The wait of water.

Water is beautiful when frozen in time, but now and then I like opening my camera’s shutter for a while and waiting for the magic to happen.

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No more pencils, no more books.

While most schools are buzzing with kids this time of year, this particular educational institution sits, silent, on a hilltop in Cambridge, Ontario.

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Dickson Public School closed in 2014 due to its age and a dwindling student population. It had served the community for nearly 140 years.

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The building is beautiful, constructed of local cut limestone in a simple but pleasing design. It’s situated on the west side of the Grand River, a focal point in a neighbourhood of historic homes and architecture.

Apologies for the harsh shadows in these photos. The weather was definitely agreeable for a visit, but I wasn’t able to capture the front of the building without some interference from the sun.

I’d been hoping for some grand front doors to go along with the rest of the design. The arched front porch is lovely, but the bland, industrial entrance was a bit of a disappointment.

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The building has been empty for three years, but fortunately there are plans to redevelop the site into modern office space, along with the addition of a new 10-unit townhouse complex on the property. The developer intends to preserve both the exterior of the school and many of the unique and historic interior features.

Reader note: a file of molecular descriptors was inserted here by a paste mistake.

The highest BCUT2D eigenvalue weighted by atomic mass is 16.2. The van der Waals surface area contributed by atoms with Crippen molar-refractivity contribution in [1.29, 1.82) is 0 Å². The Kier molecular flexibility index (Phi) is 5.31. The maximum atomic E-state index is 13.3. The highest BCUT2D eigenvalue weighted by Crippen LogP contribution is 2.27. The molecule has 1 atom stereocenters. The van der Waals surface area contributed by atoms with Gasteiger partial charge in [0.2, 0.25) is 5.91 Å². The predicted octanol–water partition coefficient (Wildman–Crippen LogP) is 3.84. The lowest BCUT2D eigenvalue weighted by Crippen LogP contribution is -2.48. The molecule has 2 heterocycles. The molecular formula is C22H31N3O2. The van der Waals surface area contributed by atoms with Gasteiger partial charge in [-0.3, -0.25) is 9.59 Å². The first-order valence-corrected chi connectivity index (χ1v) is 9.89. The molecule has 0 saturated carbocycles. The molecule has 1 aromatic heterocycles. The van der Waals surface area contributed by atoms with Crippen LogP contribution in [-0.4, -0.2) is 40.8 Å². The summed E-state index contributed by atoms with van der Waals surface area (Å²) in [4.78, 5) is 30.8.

I get a little dreamy when I wander around old buildings, wondering about times gone by. The generations of schoolkids who once roamed these empty halls, their laughter echoing over this deserted playground. Sadly, round the back, there are reminders of some of the harsh realities of today.

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Time will tell what changes are to come.

P.S.
If you’d like to look at more interesting entryways, be sure to visit Norm 2.0 for his weekly feature, Thursday Doors.

Renewal?

This pier was once the foundation of a railway bridge, built in 1912, primarily to support the industries on the west side of the Grand River in Galt, Ontario. I made this photo earlier this week.

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Here’s a photo, made in August of 2016, of the opposite side of the same pier:

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The bridge has been gone since the 1960’s, and the piers have stood here since, quiet and stoic, serving as canvas for optimistic graffiti artists (“PILLAR OF HOPE”, reads the message in the bottom photo).

A controversial plan to build a $1 million pedestrian bridge using this foundation is in the works.

If the view ends up changing, I’ll let you know. 🙂

 

P.S.
I read this piece on the Idea Exchange website to get the brief scoop on the history of this bridge.